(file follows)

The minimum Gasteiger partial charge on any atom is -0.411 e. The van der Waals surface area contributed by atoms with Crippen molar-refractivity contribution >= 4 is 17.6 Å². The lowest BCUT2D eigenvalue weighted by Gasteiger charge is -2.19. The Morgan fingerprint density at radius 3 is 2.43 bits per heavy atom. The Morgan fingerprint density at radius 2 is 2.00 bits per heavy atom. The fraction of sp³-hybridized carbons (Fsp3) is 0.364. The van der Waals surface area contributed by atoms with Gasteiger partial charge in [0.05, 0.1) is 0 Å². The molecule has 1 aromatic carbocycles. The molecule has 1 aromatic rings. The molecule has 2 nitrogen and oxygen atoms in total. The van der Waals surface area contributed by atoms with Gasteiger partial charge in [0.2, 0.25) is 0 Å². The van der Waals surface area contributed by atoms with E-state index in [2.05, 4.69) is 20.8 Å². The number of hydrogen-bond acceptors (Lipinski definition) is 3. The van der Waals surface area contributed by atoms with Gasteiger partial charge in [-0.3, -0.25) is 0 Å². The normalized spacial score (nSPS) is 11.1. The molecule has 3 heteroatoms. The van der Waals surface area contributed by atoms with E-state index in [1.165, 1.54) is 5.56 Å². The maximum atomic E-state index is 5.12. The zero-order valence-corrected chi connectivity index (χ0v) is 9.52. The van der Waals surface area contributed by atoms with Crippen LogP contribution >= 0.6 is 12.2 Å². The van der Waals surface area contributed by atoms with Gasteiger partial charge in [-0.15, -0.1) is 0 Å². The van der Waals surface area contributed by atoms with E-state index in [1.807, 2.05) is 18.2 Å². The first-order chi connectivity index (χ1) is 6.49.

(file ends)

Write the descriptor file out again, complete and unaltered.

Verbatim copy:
The minimum Gasteiger partial charge on any atom is -0.411 e. The van der Waals surface area contributed by atoms with Crippen molar-refractivity contribution >= 4 is 17.6 Å². The lowest BCUT2D eigenvalue weighted by Gasteiger charge is -2.19. The Morgan fingerprint density at radius 3 is 2.43 bits per heavy atom. The Morgan fingerprint density at radius 2 is 2.00 bits per heavy atom. The fraction of sp³-hybridized carbons (Fsp3) is 0.364. The van der Waals surface area contributed by atoms with Gasteiger partial charge in [0.05, 0.1) is 0 Å². The molecule has 1 aromatic carbocycles. The molecule has 1 aromatic rings. The molecule has 2 nitrogen and oxygen atoms in total. The van der Waals surface area contributed by atoms with Gasteiger partial charge in [0.2, 0.25) is 0 Å². The van der Waals surface area contributed by atoms with E-state index in [2.05, 4.69) is 20.8 Å². The number of hydrogen-bond acceptors (Lipinski definition) is 3. The van der Waals surface area contributed by atoms with Gasteiger partial charge in [-0.3, -0.25) is 0 Å². The normalized spacial score (nSPS) is 11.1. The molecule has 3 heteroatoms. The van der Waals surface area contributed by atoms with E-state index in [1.165, 1.54) is 5.56 Å². The maximum atomic E-state index is 5.12. The zero-order valence-corrected chi connectivity index (χ0v) is 9.52. The van der Waals surface area contributed by atoms with Crippen LogP contribution >= 0.6 is 12.2 Å². The van der Waals surface area contributed by atoms with Gasteiger partial charge in [-0.15, -0.1) is 0 Å². The van der Waals surface area contributed by atoms with E-state index in [1.807, 2.05) is 18.2 Å². The first-order chi connectivity index (χ1) is 6.49.